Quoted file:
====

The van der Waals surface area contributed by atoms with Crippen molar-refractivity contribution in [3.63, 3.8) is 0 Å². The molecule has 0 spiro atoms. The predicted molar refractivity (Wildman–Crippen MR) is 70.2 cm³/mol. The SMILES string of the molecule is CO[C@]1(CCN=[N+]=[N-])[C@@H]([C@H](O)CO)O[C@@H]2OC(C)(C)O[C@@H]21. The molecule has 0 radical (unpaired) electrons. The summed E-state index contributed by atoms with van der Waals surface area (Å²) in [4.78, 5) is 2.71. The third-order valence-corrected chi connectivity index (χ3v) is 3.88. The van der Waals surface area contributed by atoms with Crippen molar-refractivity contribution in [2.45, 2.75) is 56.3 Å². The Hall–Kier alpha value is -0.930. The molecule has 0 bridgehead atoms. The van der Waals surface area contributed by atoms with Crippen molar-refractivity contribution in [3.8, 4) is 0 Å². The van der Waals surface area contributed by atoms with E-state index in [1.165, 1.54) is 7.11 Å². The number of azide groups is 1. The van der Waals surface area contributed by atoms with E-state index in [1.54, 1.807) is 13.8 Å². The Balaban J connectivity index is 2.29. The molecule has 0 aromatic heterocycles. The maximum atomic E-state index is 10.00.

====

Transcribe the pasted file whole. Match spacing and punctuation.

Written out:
The van der Waals surface area contributed by atoms with Crippen molar-refractivity contribution in [3.63, 3.8) is 0 Å². The molecule has 0 spiro atoms. The predicted molar refractivity (Wildman–Crippen MR) is 70.2 cm³/mol. The SMILES string of the molecule is CO[C@]1(CCN=[N+]=[N-])[C@@H]([C@H](O)CO)O[C@@H]2OC(C)(C)O[C@@H]21. The molecule has 0 radical (unpaired) electrons. The summed E-state index contributed by atoms with van der Waals surface area (Å²) in [4.78, 5) is 2.71. The third-order valence-corrected chi connectivity index (χ3v) is 3.88. The van der Waals surface area contributed by atoms with Crippen molar-refractivity contribution in [2.45, 2.75) is 56.3 Å². The Hall–Kier alpha value is -0.930. The molecule has 0 bridgehead atoms. The van der Waals surface area contributed by atoms with Crippen molar-refractivity contribution in [3.8, 4) is 0 Å². The van der Waals surface area contributed by atoms with E-state index in [1.165, 1.54) is 7.11 Å². The number of azide groups is 1. The van der Waals surface area contributed by atoms with E-state index in [1.54, 1.807) is 13.8 Å². The Balaban J connectivity index is 2.29. The molecule has 0 aromatic heterocycles. The maximum atomic E-state index is 10.00.